Gutfeld recalled visiting Orson Bean’s house and discovering he kept a news clipping about the 9/11 terror attack pinned to his refrigerator door, because he said it was something that should be remembered every day. Susie Bean Breitbart said she believes the clipping holds that position on her father’s refrigerator to this very day.

She hastened to add that her father is hardly a brooding man.

“He just finished doing a one-man show about his life. His life was very heavy and tragic as a child. Throughout the show, he would tell some really, really tragic story – and then follow it up immediately with a magic trick and a joke, to sort of lighten the mood,” she said. “You can watch his one-man show, it’s on YouTube. That’s his style.”

Susie said she was never a political person herself, although her father and later her husband became major political presences.

“I always had my opinions, of course, but I was a registered independent from the first time I was old enough to vote. The first time I did vote was for H. Ross Perot, because Andrew and I were just kind of fascinated, and amused, and just trying to figure it all out,” she recalled.

“At that time Andrew was becoming increasingly obsessed with the Clarence Thomas hearings, and politics became more prominent in his life. He became more interested in all of that,” she said.

“I was never political in the way he was. He started to be aware of the effect it was having. He would think, ‘Susie never signed up for this,’ because as he became more of a public figure people would approach us and say things at dinner parties, and at schools. It’s not something I had really been prepared for,” said Susie Breitbart.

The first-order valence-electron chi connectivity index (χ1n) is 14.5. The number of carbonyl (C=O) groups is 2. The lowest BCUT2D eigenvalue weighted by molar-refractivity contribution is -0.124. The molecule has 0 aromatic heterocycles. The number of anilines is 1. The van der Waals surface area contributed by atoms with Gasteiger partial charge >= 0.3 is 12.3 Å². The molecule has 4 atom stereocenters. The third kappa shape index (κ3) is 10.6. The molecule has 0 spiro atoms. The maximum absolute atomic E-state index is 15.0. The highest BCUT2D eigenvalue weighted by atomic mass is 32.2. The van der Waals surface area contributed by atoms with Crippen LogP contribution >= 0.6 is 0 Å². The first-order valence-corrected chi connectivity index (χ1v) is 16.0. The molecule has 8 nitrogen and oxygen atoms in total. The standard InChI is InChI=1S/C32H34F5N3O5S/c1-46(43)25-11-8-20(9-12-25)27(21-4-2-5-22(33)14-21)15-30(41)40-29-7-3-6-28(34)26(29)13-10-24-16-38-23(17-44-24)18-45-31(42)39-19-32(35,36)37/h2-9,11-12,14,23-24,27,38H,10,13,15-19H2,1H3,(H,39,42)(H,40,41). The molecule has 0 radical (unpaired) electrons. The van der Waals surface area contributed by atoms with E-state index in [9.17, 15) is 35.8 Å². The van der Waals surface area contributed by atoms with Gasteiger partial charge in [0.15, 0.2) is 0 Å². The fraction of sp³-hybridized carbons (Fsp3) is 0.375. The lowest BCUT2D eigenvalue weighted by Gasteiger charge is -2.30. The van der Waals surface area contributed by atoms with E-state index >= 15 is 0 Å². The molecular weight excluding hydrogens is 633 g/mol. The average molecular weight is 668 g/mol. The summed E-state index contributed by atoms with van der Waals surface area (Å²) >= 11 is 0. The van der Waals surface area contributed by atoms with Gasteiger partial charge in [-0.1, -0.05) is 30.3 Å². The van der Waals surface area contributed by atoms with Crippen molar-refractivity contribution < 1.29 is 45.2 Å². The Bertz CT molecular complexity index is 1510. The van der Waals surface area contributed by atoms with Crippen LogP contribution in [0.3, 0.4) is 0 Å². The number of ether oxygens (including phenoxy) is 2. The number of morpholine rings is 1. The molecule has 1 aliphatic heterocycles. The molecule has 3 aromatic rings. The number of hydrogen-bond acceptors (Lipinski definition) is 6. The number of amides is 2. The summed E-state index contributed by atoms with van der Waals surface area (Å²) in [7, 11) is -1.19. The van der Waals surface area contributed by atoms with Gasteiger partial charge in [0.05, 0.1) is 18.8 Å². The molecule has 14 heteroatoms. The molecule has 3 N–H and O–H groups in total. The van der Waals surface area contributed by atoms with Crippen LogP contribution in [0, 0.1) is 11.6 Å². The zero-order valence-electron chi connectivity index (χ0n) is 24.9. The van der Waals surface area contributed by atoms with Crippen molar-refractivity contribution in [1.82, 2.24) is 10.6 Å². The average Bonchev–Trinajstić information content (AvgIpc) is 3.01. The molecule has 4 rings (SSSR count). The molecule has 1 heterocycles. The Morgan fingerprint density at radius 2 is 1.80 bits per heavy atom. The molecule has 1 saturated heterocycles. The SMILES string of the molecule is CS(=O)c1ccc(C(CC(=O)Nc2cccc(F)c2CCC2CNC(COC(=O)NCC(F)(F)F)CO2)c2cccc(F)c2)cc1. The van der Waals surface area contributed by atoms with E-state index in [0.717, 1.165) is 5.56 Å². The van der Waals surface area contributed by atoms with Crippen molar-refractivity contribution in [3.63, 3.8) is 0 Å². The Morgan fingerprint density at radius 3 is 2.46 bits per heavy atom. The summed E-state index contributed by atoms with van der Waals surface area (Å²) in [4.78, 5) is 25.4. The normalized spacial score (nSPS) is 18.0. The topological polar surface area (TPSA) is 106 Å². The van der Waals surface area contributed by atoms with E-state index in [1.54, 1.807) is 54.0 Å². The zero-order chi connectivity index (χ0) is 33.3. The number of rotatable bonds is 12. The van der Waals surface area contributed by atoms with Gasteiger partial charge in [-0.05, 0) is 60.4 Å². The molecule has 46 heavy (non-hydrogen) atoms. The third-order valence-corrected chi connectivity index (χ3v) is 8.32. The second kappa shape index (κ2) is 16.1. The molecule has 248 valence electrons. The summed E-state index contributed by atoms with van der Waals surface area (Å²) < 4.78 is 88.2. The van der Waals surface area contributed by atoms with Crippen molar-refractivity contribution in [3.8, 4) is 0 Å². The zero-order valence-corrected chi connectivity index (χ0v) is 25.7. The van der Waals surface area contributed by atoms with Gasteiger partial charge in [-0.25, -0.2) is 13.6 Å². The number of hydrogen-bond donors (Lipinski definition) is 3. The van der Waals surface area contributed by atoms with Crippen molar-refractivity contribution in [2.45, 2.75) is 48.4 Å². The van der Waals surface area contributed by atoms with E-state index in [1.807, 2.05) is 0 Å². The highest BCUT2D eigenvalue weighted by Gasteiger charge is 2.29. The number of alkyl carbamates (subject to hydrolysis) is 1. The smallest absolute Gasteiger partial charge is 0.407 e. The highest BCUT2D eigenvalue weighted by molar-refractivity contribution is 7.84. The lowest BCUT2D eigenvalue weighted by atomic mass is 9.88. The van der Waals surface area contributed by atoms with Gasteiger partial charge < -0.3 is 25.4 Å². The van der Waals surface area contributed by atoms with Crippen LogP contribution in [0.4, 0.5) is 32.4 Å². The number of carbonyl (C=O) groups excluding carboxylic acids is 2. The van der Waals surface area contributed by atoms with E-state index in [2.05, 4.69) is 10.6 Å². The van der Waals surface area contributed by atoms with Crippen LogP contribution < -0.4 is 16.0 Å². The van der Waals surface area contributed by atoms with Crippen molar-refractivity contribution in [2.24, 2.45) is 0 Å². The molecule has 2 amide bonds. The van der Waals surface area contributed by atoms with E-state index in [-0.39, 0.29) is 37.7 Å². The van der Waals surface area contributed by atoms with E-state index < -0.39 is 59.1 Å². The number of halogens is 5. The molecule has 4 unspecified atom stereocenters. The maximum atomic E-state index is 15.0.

“I think I always knew that Andrew was going to make a name for himself. When we met and started dating, he was a waiter. I looked at him and I said, ‘This guy’s going to do something.’ He wanted to be a comedy writer, so I figured it was going to be that. He always was very funny. I never figured it would be this, but actually it doesn’t surprise me. It was only a matter of, ‘What’s he going to do next? What’s he going to be?’ Because it was going to be something,” she said.

Gutfeld recalled that politics was almost never the topic of discussion when he hung around with the fun-loving Andrew Breitbart. “He wasn’t angry,” he said.

“I remember we all went on the National Review cruise together, and you and Andrew were both panelists, but other than the work you were doing there and the reason we were there, it was really just a vacation with friends. He was a lighthearted person. He could talk to anyone about anything. It didn’t have to be politics,” she said.

“At some point that became difficult to navigate sometimes. I came home to our first apartment, when we first started dating, to find Jehovah’s Witnesses trying to get out, because they were literally trapped in there. He was so fascinated with exploring people, and stories, and ideas. He could talk to anyone about anything, and he knew something about everything,” she said.

Of course, politics came to dominate Andrew Breitbart’s later career, becoming “the reason people wanted to talk to him in some instances.”

Gutfeld remembered Andrew’s particularly strong feelings about 80s New Wave music.

“He had this Friday night Twitter DJ thing that he would do with 80s music,” Susie said. “I’m still not on Twitter, so I wasn’t able to really follow it when it was happening, but he loved it. He was obsessed with New Wave, British pop.”

Gutfeld asked for Susie’s take on the most under-appreciated facet of Andrew’s personality.